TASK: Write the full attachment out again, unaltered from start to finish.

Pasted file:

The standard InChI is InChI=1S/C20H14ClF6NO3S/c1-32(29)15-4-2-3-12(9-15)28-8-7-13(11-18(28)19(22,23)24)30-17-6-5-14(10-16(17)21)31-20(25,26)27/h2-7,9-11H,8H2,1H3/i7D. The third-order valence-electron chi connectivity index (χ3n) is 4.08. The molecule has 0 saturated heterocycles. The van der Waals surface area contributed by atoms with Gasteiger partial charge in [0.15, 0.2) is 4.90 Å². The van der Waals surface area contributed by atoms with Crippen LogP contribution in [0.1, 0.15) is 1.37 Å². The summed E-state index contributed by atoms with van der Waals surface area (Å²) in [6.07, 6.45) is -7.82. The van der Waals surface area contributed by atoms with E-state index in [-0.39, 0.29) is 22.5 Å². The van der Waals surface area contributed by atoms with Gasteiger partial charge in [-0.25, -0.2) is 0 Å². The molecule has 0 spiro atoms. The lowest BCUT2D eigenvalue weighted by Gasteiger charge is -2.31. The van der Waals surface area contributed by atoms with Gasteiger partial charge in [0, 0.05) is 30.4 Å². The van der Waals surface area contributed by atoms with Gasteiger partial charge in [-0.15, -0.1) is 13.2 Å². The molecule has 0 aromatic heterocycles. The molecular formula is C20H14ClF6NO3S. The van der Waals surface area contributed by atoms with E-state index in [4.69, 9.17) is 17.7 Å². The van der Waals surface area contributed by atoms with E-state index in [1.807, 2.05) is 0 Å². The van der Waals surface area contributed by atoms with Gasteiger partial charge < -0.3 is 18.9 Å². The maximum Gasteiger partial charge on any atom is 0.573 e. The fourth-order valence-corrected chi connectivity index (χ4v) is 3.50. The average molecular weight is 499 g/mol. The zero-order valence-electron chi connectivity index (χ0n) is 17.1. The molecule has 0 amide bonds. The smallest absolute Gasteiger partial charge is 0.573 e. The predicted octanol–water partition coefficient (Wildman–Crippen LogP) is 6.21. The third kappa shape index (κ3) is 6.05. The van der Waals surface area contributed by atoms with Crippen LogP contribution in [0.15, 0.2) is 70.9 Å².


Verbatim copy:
The standard InChI is InChI=1S/C20H14ClF6NO3S/c1-32(29)15-4-2-3-12(9-15)28-8-7-13(11-18(28)19(22,23)24)30-17-6-5-14(10-16(17)21)31-20(25,26)27/h2-7,9-11H,8H2,1H3/i7D. The third-order valence-electron chi connectivity index (χ3n) is 4.08. The molecule has 0 saturated heterocycles. The van der Waals surface area contributed by atoms with Gasteiger partial charge in [0.15, 0.2) is 4.90 Å². The van der Waals surface area contributed by atoms with Crippen LogP contribution in [0.1, 0.15) is 1.37 Å². The summed E-state index contributed by atoms with van der Waals surface area (Å²) in [6.07, 6.45) is -7.82. The van der Waals surface area contributed by atoms with E-state index in [-0.39, 0.29) is 22.5 Å². The van der Waals surface area contributed by atoms with Gasteiger partial charge in [-0.25, -0.2) is 0 Å². The molecule has 0 spiro atoms. The lowest BCUT2D eigenvalue weighted by Gasteiger charge is -2.31. The van der Waals surface area contributed by atoms with Gasteiger partial charge in [0, 0.05) is 30.4 Å². The van der Waals surface area contributed by atoms with Gasteiger partial charge in [-0.15, -0.1) is 13.2 Å². The molecule has 0 aromatic heterocycles. The molecular formula is C20H14ClF6NO3S. The van der Waals surface area contributed by atoms with E-state index in [4.69, 9.17) is 17.7 Å². The van der Waals surface area contributed by atoms with E-state index in [1.807, 2.05) is 0 Å². The van der Waals surface area contributed by atoms with Gasteiger partial charge < -0.3 is 18.9 Å². The maximum Gasteiger partial charge on any atom is 0.573 e. The fourth-order valence-corrected chi connectivity index (χ4v) is 3.50. The average molecular weight is 499 g/mol. The zero-order valence-electron chi connectivity index (χ0n) is 17.1. The molecule has 0 amide bonds. The smallest absolute Gasteiger partial charge is 0.573 e. The predicted octanol–water partition coefficient (Wildman–Crippen LogP) is 6.21. The third kappa shape index (κ3) is 6.05. The van der Waals surface area contributed by atoms with Crippen LogP contribution in [0.15, 0.2) is 70.9 Å².